Today, August 2, is the 50th anniversary of the Gulf of Tonkin incident, and Jessica Desvarieux of the Real News Network interviews Daniel Ellsberg about his experiences of those days (and journalist Gareth Porter).
For those who came in late, Daniel Ellsberg was the Edward Snowden of his time (the 60s). And the Iraq War wasn’t the first war we went into where “the intelligence and facts were being fixed around the policy” (discussion here). Before Bush’s WMDs and Iraq, there were LBJ’s torpedoes in the Gulf of Tonkin and Vietnam.
You should listen to the whole thing, especially where Ellsberg contextualizes Flight MH17, but what amazes me, and I did not know, was that Ellsberg was present, physically, when the Gulf of Tonkin “facts” were “fixed” around the Vietnam policy. Note that there were two putative “incidents,” one on August 2 and one on August 4, and that August 4 provided the casus belli for the Johnson administration to go to war in Vietnam:
DESVARIEUX: Daniel–I just want to get Daniel into this conversation a little bit more, ’cause on August 4.
Can you just give us your take? Tell us what happened.
ELLSBERG: Well, the way it came to me, my boss–the assistant secretary of defense for international security affairs, John McNaughton–with McNamara in his office on the morning of August 4, when I came into the office at 9 o’clock they were actually already planning the possible response to an attack that they expected because of indications that the commodore on the spot, he thought that he was being shadowed for a possible ambush. These were mistaken inferences that the commander was drawing. But in any case, they were already considering the possibility of an attack. At the time I came in, a little after 9 o’clock in the Pentagon, a courier rushed in, ran in from the communications office of the Department of Defense with a flash cable saying that the commodore Herrick on the patrols in the South China Sea, which was then in the middle of the night, or roughly nine o’clock there, was under attack at that very moment, that there was a torpedo coming at him, he was taking evasive action. And in subsequent moments, more cables came in, running in, all very urgent, the fastest priority flash, saying two torpedoes, four torpedoes, eight torpedoes. He seemed to be awash in torpedoes as he was maneuvering his boat. In fact, eventually he had reported something over 20 torpedoes, which was larger than we estimated was in the entire arsenal of the North Vietnamese fleet. So that was a little strange right there. But in any case, it seemed a very desperate situation, the first time that a destroyer had been attacked like this since two days before, but that had been the first since Second World War. So a very [urgent (?)] situation. We were preparing to respond with air attacks, the first air attacks against North Vietnam.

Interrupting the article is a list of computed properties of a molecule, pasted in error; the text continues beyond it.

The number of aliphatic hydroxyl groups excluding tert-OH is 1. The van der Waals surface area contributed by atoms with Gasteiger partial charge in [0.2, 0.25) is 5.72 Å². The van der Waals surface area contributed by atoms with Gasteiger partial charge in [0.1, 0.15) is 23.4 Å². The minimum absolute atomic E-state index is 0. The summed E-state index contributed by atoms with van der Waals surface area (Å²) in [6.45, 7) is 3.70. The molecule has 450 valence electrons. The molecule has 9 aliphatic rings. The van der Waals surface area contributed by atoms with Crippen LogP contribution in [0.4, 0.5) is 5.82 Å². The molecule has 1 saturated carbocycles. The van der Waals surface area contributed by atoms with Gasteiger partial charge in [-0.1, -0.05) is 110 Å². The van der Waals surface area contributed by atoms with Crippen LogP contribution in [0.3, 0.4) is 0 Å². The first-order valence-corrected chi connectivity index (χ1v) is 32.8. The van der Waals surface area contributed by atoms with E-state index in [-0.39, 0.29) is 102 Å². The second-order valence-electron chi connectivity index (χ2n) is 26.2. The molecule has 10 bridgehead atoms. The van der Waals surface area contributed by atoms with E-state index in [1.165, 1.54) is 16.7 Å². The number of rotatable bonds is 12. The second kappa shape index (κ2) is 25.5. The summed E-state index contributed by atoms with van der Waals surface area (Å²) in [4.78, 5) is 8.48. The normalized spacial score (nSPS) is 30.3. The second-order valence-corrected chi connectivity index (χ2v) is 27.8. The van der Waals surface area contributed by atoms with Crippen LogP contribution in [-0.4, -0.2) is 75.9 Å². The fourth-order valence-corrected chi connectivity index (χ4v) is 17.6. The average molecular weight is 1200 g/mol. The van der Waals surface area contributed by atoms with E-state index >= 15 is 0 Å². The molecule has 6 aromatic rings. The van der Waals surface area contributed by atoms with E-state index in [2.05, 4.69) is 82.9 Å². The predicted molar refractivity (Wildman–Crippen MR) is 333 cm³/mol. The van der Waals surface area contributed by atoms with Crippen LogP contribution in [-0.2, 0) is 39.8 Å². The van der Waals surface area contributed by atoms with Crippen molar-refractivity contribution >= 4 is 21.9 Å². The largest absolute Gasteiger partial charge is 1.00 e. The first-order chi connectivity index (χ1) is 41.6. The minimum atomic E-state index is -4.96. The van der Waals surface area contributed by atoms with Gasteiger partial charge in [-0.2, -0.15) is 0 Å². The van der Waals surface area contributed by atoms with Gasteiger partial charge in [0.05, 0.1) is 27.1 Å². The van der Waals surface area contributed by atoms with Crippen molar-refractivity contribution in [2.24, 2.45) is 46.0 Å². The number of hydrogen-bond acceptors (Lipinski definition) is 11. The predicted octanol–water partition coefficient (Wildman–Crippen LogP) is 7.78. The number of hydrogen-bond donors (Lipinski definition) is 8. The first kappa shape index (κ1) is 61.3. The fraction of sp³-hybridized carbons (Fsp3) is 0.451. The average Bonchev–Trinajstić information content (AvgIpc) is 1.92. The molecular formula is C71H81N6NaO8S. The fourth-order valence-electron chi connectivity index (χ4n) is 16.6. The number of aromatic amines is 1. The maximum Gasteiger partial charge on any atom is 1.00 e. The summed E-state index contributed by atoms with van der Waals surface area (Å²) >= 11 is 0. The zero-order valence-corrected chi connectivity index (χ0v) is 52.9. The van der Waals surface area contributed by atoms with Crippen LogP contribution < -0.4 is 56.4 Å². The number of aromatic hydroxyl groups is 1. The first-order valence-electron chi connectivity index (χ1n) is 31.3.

But as Gareth has indicated, at about 1:30, while my boss was now over at the White House–or McNamara, actually, was over at the White House, and I think McNaughton was with him, conferring with the president on the exact nature of the retaliation, comes a very dramatic table from Commodore Herrick saying, hold everything, in effect, as Gareth has said.
And there was other evidence for casting very much doubt on what had happened.
Now, I took it for granted that anything I was seeing was, of course, also available to the president and to McNamara. And it certainly was to McNamara. So I assumed that they were quite well aware that there was a good deal of uncertainty about what had happened. The commodore at the time, Herrick, did say that there was one torpedo, but one had to take that with a good deal of salt, because he had been just as certain about the next 20 torpedoes, and it really took him many years before, looking at the evidence, he finally acknowledged that he had been mistaken about the first one as well. , as many years later it turned out that the assertions by Secretary of Defense Rumsfeld that they had unequivocal evidence of WMDs, weapons of mass destruction, in Iraq were false and known to be false at the time, that the evidence was extremely equivocal at that time. And just like the Tonkin Gulf, it turned out there were no WMDs. Well, that’s what happened on the Tonkin Gulf, as was increasingly clear within hours, to some extent, but certainly within days as new evidence came in, where the overwhelming evidence was that there had been no attack. the Tonkin Gulf Resolution, which was, just like the Iraq Resolution, essentially a predated declaration of war given by the Congress to the president, in violation of the Constitution.
Now, before we go all “same as it ever was” over Gulf of Tonkin:Vietnam :: WMDs:Iraq, I should point out that not only did LBJ end up not running for a second term because of opposition to the war, he didn’t make jokes about the lies, either. Nor did the entire political class crack up when he did.
So there’s that.